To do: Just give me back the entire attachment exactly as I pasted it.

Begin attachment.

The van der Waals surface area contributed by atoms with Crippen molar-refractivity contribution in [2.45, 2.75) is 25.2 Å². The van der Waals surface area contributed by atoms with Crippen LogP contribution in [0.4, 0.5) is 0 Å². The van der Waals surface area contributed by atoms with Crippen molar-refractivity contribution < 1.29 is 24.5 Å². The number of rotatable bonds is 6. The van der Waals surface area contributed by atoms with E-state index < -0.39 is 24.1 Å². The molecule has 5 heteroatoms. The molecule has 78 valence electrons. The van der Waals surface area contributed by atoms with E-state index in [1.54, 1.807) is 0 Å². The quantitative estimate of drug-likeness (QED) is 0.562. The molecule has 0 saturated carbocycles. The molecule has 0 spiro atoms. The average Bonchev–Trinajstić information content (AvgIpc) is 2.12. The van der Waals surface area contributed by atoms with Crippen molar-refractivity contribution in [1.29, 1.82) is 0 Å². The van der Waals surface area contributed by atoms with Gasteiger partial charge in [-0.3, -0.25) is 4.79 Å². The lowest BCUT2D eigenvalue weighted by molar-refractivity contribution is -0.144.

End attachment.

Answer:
The van der Waals surface area contributed by atoms with Crippen molar-refractivity contribution in [2.45, 2.75) is 25.2 Å². The van der Waals surface area contributed by atoms with Crippen LogP contribution in [0.4, 0.5) is 0 Å². The van der Waals surface area contributed by atoms with Crippen molar-refractivity contribution < 1.29 is 24.5 Å². The number of rotatable bonds is 6. The van der Waals surface area contributed by atoms with E-state index < -0.39 is 24.1 Å². The molecule has 5 heteroatoms. The molecule has 78 valence electrons. The van der Waals surface area contributed by atoms with E-state index in [1.54, 1.807) is 0 Å². The quantitative estimate of drug-likeness (QED) is 0.562. The molecule has 0 saturated carbocycles. The molecule has 0 spiro atoms. The average Bonchev–Trinajstić information content (AvgIpc) is 2.12. The van der Waals surface area contributed by atoms with Crippen molar-refractivity contribution in [1.29, 1.82) is 0 Å². The van der Waals surface area contributed by atoms with Gasteiger partial charge in [-0.3, -0.25) is 4.79 Å². The lowest BCUT2D eigenvalue weighted by molar-refractivity contribution is -0.144.